Background & aims: Pegylated interferon (IFN)-alpha plus ribavirin is the most effective treatment of chronic hepatitis C but has unpleasant side effects and high costs. A large proportion of patients do not respond to therapy for reasons that are unclear. We used gene expression profiling to investigate the molecular basis for treatment failure.
Methods: Expression profiling was performed on percutaneous needle liver biopsy specimens taken before therapy. Gene expression levels were compared among 15 nonresponder, 16 responder, and 20 normal liver biopsy specimens. Differential gene expression was confirmed using real-time polymerase chain reaction.
Results: We identified 18 genes whose expression differed significantly between all responders and all nonresponders (P < .005). Many of these 18 genes are IFN sensitive and 2 (ISG15/USP18) are linked in a novel IFN-regulatory pathway, suggesting a possible rationale for treatment resistance. Using a number of independent classifier analyses, an 8-gene subset accurately predicted treatment response for 30 of 31 patients. The classifier analyses were applicable to patients with genotype 1 infection and were not correlated with viral load, disease activity, or fibrosis.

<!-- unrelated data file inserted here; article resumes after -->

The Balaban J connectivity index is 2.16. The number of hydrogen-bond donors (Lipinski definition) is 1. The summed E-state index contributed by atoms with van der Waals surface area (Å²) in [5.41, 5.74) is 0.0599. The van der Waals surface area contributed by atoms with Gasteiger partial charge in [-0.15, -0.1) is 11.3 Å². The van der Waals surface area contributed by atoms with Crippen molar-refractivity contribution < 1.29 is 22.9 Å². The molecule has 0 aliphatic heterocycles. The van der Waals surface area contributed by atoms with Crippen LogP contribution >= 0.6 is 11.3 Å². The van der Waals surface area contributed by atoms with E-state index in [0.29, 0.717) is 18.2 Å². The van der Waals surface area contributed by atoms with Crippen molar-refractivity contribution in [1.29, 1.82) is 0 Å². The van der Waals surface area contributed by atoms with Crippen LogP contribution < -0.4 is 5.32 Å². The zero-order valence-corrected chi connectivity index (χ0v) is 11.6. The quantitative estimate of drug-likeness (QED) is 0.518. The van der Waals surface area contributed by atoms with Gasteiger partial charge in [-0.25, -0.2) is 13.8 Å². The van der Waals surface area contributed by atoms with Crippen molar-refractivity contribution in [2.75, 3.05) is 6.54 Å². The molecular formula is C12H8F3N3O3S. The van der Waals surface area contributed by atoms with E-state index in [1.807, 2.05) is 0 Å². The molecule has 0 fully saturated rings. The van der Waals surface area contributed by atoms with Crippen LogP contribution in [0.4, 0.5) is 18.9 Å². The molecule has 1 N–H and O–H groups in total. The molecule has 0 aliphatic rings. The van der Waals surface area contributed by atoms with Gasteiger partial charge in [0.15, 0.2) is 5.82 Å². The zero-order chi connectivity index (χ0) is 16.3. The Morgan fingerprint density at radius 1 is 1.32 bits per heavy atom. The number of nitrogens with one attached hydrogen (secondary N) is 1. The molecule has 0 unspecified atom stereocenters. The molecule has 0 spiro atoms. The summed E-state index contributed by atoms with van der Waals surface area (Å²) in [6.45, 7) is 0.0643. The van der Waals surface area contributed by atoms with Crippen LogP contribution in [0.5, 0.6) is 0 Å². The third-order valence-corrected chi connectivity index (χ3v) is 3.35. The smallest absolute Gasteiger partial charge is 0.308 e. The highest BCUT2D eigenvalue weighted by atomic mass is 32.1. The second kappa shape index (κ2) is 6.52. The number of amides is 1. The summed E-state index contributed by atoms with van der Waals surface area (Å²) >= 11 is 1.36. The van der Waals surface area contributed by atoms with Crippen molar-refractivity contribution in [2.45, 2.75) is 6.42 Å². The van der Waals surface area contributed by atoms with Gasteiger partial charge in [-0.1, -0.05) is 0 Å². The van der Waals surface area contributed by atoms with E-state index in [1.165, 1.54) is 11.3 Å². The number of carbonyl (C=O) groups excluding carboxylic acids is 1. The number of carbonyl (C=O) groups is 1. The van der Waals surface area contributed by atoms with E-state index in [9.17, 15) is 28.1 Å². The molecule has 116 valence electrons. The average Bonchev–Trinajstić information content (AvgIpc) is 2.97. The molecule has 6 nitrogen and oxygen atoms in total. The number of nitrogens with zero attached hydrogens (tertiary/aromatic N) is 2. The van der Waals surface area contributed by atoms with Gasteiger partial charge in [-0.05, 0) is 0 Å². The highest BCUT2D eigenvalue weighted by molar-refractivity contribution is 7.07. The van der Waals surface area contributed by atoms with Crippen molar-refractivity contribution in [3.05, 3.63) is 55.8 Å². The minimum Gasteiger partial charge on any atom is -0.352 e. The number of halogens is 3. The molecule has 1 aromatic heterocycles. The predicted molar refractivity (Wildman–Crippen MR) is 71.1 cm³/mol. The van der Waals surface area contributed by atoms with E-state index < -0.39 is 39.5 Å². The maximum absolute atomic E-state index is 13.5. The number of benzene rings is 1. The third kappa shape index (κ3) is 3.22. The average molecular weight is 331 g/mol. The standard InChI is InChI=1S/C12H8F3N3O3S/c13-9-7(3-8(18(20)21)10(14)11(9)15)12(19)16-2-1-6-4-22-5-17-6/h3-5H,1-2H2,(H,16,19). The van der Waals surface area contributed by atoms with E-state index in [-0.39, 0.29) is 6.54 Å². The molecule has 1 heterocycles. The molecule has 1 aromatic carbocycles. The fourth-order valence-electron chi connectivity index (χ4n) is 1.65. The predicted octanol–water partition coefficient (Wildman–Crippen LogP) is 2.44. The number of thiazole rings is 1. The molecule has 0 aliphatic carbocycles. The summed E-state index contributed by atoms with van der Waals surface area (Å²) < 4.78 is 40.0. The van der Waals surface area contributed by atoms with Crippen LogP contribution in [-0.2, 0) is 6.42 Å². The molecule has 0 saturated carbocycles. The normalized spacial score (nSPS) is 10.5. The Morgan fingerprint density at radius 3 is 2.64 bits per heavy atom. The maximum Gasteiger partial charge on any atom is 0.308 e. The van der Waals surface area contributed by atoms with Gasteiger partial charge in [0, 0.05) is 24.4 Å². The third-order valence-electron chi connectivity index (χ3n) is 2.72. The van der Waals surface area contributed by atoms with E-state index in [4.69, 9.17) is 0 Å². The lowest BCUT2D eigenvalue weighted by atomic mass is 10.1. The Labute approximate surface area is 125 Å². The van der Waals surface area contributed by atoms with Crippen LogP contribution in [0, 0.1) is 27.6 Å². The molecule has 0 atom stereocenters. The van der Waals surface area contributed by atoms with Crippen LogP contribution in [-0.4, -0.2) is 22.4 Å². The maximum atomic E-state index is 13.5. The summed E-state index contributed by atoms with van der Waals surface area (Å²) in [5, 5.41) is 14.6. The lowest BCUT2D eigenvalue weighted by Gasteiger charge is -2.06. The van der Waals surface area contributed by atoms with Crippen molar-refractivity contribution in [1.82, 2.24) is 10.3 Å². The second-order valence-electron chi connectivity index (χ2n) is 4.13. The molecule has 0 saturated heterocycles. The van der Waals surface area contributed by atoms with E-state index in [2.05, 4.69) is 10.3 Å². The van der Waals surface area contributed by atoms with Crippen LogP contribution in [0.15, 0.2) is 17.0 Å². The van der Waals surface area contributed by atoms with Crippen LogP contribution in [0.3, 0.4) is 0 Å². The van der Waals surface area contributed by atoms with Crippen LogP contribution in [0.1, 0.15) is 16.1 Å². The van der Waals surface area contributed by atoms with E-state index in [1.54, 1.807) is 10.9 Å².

Conclusions: Hepatic gene expression profiling identified consistent differences in patients who subsequently fail treatment with pegylated IFN-alpha plus ribavirin: up-regulation of a specific set of IFN-responsive genes predicts nonresponse to exogenous therapy. These data may be of use in predicting clinical responses to treatment.